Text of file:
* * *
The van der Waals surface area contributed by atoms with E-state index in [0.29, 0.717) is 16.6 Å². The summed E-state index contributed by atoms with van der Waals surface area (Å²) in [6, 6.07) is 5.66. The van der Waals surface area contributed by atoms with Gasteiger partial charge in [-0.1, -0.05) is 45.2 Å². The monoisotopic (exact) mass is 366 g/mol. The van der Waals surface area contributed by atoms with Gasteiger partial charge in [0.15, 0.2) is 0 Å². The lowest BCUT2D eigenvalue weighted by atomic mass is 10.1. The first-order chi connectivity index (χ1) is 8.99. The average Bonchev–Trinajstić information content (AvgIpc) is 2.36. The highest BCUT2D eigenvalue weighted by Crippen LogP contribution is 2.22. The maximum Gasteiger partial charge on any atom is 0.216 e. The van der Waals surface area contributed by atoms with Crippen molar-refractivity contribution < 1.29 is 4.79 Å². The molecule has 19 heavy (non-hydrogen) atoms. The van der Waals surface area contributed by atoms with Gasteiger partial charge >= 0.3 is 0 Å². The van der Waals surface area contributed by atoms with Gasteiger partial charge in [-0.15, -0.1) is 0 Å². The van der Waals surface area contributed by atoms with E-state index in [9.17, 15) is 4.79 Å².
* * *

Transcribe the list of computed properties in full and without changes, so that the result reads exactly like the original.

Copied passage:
The van der Waals surface area contributed by atoms with E-state index in [0.29, 0.717) is 16.6 Å². The summed E-state index contributed by atoms with van der Waals surface area (Å²) in [6, 6.07) is 5.66. The van der Waals surface area contributed by atoms with Gasteiger partial charge in [-0.1, -0.05) is 45.2 Å². The monoisotopic (exact) mass is 366 g/mol. The van der Waals surface area contributed by atoms with Gasteiger partial charge in [0.15, 0.2) is 0 Å². The lowest BCUT2D eigenvalue weighted by atomic mass is 10.1. The first-order chi connectivity index (χ1) is 8.99. The average Bonchev–Trinajstić information content (AvgIpc) is 2.36. The highest BCUT2D eigenvalue weighted by Crippen LogP contribution is 2.22. The maximum Gasteiger partial charge on any atom is 0.216 e. The van der Waals surface area contributed by atoms with Crippen molar-refractivity contribution < 1.29 is 4.79 Å². The molecule has 19 heavy (non-hydrogen) atoms. The van der Waals surface area contributed by atoms with Gasteiger partial charge >= 0.3 is 0 Å². The van der Waals surface area contributed by atoms with Gasteiger partial charge in [-0.15, -0.1) is 0 Å². The van der Waals surface area contributed by atoms with E-state index in [9.17, 15) is 4.79 Å².